Students Forced to Evacuate Condemned Hialeah College Dorm - NBC 6 South Florida

Students Forced to Evacuate Condemned Hialeah College Dorm

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    NBC 6's Nathalia Ortiz reports on the evacuation of a Hialeah college dorm after the building was deemed uninhabitable. (Published Friday, Dec. 16, 2016)

    Students living in a dorm at ASA College in Hialeah were scrambling to move out of the building Friday after a Fire Marshall classified the building as condemned.

    The living conditions are deplorable at the college dorm located on 1950 West 49th Street where approximately 200 ASA college students reside.

    Hasaan Williams lived at the dorm during the Fall semester.

    "The walls are messed up and there's trash in the hallways and that's just what we're living everyday," said Williams.

    Student Brandon Louissieze called the building unsafe and said the it has been in this condition for a couple months.

    There are holes in the wall and filth found on the first floor.

    The building, owned by the Ramanda Hotel chain, has been deemed uninhabitable by Hialeah's Fire Department.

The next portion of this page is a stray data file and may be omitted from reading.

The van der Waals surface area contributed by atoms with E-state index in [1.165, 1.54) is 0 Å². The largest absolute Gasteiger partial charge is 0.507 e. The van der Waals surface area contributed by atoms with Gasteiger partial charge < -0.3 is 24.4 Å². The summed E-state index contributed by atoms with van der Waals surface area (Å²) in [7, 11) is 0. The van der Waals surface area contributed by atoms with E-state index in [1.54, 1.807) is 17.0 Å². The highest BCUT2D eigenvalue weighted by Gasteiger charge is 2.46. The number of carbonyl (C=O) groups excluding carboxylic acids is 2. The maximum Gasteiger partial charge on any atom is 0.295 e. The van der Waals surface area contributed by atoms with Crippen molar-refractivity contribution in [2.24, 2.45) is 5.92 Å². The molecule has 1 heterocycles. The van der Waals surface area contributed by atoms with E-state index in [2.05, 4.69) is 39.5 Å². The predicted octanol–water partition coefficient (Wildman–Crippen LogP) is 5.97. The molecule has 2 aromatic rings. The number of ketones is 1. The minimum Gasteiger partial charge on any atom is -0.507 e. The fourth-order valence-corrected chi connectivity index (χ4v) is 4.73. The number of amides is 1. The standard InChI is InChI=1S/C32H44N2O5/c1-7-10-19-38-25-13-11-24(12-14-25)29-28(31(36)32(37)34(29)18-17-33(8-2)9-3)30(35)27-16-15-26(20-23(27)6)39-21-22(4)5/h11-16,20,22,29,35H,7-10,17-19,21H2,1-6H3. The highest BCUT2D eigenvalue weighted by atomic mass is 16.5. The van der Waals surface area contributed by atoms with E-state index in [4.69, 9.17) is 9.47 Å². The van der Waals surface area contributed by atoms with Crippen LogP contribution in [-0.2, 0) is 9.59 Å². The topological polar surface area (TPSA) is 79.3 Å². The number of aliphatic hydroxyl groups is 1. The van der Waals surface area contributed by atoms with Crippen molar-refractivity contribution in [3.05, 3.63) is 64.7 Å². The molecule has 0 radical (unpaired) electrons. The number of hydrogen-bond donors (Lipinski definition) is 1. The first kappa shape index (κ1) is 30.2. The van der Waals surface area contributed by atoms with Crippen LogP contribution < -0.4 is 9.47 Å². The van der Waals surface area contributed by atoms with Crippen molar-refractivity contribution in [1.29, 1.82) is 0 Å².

The department gave student tenants until the end of business day Friday to evacuate.

    "The Fire Marshall along with several inspectors went in and what they found was multiple violations, fire code violations, extinguishers missing, extinguishers deployed all over the hallways and the fire system itself is inactive," said Cesar Espino, Hialeah Department.

    Some residents allege the building has been infested with mold, but they admit tensions grew when some of the athletes were kicked off the school's football team, prompting them to vandalize the building.

    Authorities say because there are no surveillance cameras at the building, there's no way to prove who exactly caused the destruction.

    "Kids rebel because things are not exact how they wanted them," said door room coordinator Joseph Medina.

    Officials say the college is negotiating with the hotel chain to make repairs and fully secure the facility.

    Medina said he hopes the building can be brought up to code by January 13, which is when students are scheduled to move back in.

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